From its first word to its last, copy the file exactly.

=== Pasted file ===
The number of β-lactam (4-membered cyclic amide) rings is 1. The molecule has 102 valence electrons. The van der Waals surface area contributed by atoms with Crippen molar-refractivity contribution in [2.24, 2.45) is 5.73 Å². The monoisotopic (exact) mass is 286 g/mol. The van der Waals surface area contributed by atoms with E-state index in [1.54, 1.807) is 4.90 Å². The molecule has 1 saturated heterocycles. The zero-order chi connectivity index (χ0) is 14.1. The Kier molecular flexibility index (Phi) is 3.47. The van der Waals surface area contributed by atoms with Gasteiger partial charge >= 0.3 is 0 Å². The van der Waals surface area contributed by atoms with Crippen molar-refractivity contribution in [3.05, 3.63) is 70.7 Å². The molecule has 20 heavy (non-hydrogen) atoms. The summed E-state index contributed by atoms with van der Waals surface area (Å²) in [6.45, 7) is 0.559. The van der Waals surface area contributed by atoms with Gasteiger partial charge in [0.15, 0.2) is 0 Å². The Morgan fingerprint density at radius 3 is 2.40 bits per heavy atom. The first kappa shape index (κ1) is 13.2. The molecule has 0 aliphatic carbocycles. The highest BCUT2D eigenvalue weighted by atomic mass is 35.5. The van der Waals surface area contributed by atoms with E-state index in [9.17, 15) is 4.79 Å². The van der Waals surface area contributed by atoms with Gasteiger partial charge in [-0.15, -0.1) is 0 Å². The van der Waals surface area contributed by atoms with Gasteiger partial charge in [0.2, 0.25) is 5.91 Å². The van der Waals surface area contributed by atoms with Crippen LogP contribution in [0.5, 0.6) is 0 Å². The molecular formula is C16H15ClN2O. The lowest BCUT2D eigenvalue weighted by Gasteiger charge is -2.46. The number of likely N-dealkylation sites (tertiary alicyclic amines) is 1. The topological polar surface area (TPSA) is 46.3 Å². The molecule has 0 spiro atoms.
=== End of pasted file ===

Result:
The number of β-lactam (4-membered cyclic amide) rings is 1. The molecule has 102 valence electrons. The van der Waals surface area contributed by atoms with Crippen molar-refractivity contribution in [2.24, 2.45) is 5.73 Å². The monoisotopic (exact) mass is 286 g/mol. The van der Waals surface area contributed by atoms with E-state index in [1.54, 1.807) is 4.90 Å². The molecule has 1 saturated heterocycles. The zero-order chi connectivity index (χ0) is 14.1. The Kier molecular flexibility index (Phi) is 3.47. The van der Waals surface area contributed by atoms with Gasteiger partial charge >= 0.3 is 0 Å². The van der Waals surface area contributed by atoms with Crippen molar-refractivity contribution in [3.05, 3.63) is 70.7 Å². The molecule has 20 heavy (non-hydrogen) atoms. The summed E-state index contributed by atoms with van der Waals surface area (Å²) in [6.45, 7) is 0.559. The van der Waals surface area contributed by atoms with Gasteiger partial charge in [0.15, 0.2) is 0 Å². The Morgan fingerprint density at radius 3 is 2.40 bits per heavy atom. The first kappa shape index (κ1) is 13.2. The molecule has 0 aliphatic carbocycles. The highest BCUT2D eigenvalue weighted by atomic mass is 35.5. The van der Waals surface area contributed by atoms with E-state index in [9.17, 15) is 4.79 Å². The van der Waals surface area contributed by atoms with Gasteiger partial charge in [-0.15, -0.1) is 0 Å². The van der Waals surface area contributed by atoms with Gasteiger partial charge in [0.2, 0.25) is 5.91 Å². The van der Waals surface area contributed by atoms with Crippen LogP contribution in [0.5, 0.6) is 0 Å². The molecular formula is C16H15ClN2O. The lowest BCUT2D eigenvalue weighted by Gasteiger charge is -2.46. The number of likely N-dealkylation sites (tertiary alicyclic amines) is 1. The topological polar surface area (TPSA) is 46.3 Å². The molecule has 0 spiro atoms.